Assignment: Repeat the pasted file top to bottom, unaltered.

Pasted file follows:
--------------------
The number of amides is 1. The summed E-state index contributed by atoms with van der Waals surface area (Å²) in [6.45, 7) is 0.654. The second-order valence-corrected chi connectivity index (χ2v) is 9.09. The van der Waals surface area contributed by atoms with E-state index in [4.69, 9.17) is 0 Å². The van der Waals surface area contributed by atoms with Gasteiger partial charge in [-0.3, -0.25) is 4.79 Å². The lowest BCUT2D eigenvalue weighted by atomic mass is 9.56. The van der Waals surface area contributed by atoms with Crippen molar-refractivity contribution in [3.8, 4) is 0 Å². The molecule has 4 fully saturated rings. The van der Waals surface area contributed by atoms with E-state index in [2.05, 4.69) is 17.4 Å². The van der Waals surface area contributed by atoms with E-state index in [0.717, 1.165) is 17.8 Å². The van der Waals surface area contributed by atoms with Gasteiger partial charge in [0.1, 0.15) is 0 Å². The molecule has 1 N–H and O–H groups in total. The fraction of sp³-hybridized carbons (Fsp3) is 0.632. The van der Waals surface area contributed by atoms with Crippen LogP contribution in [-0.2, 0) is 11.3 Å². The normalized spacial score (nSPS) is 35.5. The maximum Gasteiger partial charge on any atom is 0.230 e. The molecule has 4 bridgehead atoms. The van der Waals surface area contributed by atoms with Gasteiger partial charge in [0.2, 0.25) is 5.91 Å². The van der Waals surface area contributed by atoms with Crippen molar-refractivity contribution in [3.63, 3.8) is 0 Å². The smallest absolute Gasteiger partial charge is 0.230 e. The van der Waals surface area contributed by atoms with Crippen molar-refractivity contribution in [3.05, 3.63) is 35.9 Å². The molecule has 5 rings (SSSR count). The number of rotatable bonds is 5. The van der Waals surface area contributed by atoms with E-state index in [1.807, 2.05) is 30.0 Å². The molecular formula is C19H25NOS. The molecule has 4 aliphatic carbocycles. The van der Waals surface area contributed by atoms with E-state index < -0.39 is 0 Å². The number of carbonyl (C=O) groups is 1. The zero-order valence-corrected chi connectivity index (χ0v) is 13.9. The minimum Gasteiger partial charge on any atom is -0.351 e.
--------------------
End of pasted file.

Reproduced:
The number of amides is 1. The summed E-state index contributed by atoms with van der Waals surface area (Å²) in [6.45, 7) is 0.654. The second-order valence-corrected chi connectivity index (χ2v) is 9.09. The van der Waals surface area contributed by atoms with E-state index in [4.69, 9.17) is 0 Å². The van der Waals surface area contributed by atoms with Gasteiger partial charge in [-0.3, -0.25) is 4.79 Å². The lowest BCUT2D eigenvalue weighted by atomic mass is 9.56. The van der Waals surface area contributed by atoms with Crippen molar-refractivity contribution in [3.8, 4) is 0 Å². The molecule has 4 fully saturated rings. The van der Waals surface area contributed by atoms with E-state index in [2.05, 4.69) is 17.4 Å². The van der Waals surface area contributed by atoms with E-state index in [0.717, 1.165) is 17.8 Å². The van der Waals surface area contributed by atoms with Gasteiger partial charge in [0.1, 0.15) is 0 Å². The molecule has 1 N–H and O–H groups in total. The fraction of sp³-hybridized carbons (Fsp3) is 0.632. The van der Waals surface area contributed by atoms with Crippen LogP contribution in [-0.2, 0) is 11.3 Å². The normalized spacial score (nSPS) is 35.5. The maximum Gasteiger partial charge on any atom is 0.230 e. The molecule has 4 bridgehead atoms. The van der Waals surface area contributed by atoms with Gasteiger partial charge in [0.2, 0.25) is 5.91 Å². The van der Waals surface area contributed by atoms with Crippen molar-refractivity contribution in [3.63, 3.8) is 0 Å². The smallest absolute Gasteiger partial charge is 0.230 e. The van der Waals surface area contributed by atoms with Crippen molar-refractivity contribution in [3.05, 3.63) is 35.9 Å². The molecule has 5 rings (SSSR count). The number of rotatable bonds is 5. The van der Waals surface area contributed by atoms with E-state index in [1.807, 2.05) is 30.0 Å². The molecular formula is C19H25NOS. The molecule has 4 aliphatic carbocycles. The van der Waals surface area contributed by atoms with E-state index < -0.39 is 0 Å². The number of carbonyl (C=O) groups is 1. The zero-order valence-corrected chi connectivity index (χ0v) is 13.9. The minimum Gasteiger partial charge on any atom is -0.351 e.